ISR Pod Integrated onto MQ-9 UAS

By Mike Ball / 05 Sep 2020

MQ-9 UAS with Agile Condor ISR pod

General Atomics Aeronautical Systems, Inc. (GA-ASI) has successfully integrated and flown the Agile Condor Pod on an MQ-9 unmanned aerial system (UAS). Developed by SRC Inc. for the Air Force Research Laboratory (AFRL), the Agile Condor is a high-performance embedded computing system designed to deliver enhanced ISR (intelligence, surveillance and reconnaissance) capabilities for US Air Force unmanned aircraft.

The Agile Condor Pod utilises on-board high-speed edge computer processing and machine learning algorithms to detect, correlate, identify, and track targets of interest. It interfaces with the MQ-9’s on-board Electro-optical/Infrared (EO/IR) sensor and Lynx Synthetic Aperture Radar (SAR) to provide autonomous object identification.

In addition to enabling autonomous target detection, identification and nomination at extended ranges, the Agile Condor’s on-board high-powered edge computing processing reduces the communication bandwidth requirements for sharing target information with other platforms. This is an important step towards greater automation, autonomous target detection, and rapid decision-making. GA-ASI will continue to work with AFRL to refine the capability and further develop the transition to operational constructs that will improve warfighters’ ability to operate in contested or denied environments.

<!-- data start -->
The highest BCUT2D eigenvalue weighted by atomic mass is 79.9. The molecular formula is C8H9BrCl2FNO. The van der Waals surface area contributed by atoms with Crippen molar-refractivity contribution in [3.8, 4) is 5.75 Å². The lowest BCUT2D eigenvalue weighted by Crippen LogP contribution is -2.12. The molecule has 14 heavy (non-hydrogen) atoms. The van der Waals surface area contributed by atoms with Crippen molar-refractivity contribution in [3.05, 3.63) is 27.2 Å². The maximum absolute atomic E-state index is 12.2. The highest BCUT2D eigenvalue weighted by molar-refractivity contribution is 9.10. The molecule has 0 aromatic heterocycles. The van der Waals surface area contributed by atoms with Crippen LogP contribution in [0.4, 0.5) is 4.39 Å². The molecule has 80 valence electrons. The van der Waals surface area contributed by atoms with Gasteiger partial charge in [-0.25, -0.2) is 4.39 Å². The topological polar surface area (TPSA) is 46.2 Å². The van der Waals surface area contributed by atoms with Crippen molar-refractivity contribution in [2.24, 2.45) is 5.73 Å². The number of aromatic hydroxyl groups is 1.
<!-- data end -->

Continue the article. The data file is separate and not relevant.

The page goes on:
David R. Alexander, president of GA-ASI, commented: “Computing at the edge has tremendous implications for future unmanned systems. GA-ASI is committed to expanding artificial intelligence capabilities on unmanned systems and the Agile Condor capability is proof positive that we can accurately and effectively shorten the observe, orient, decide and act cycle to achieve information superiority. GA-ASI is excited to continue working with AFRL to advance artificial intelligence technologies that will lead to increased autonomous mission capabilities.”

Find suppliers & manufacturers of Surveillance Drones >>

Posted by Mike Ball Mike Ball is our resident technical editor here at Unmanned Systems Technology. Combining his passion for teaching, advanced engineering and all things unmanned, Mike keeps a watchful eye over everything related to the unmanned technical sector. With over 10 years’ experience in the unmanned field and a degree in engineering, Mike’s been heading up our technical team here for the last 8 years. Connect & Contact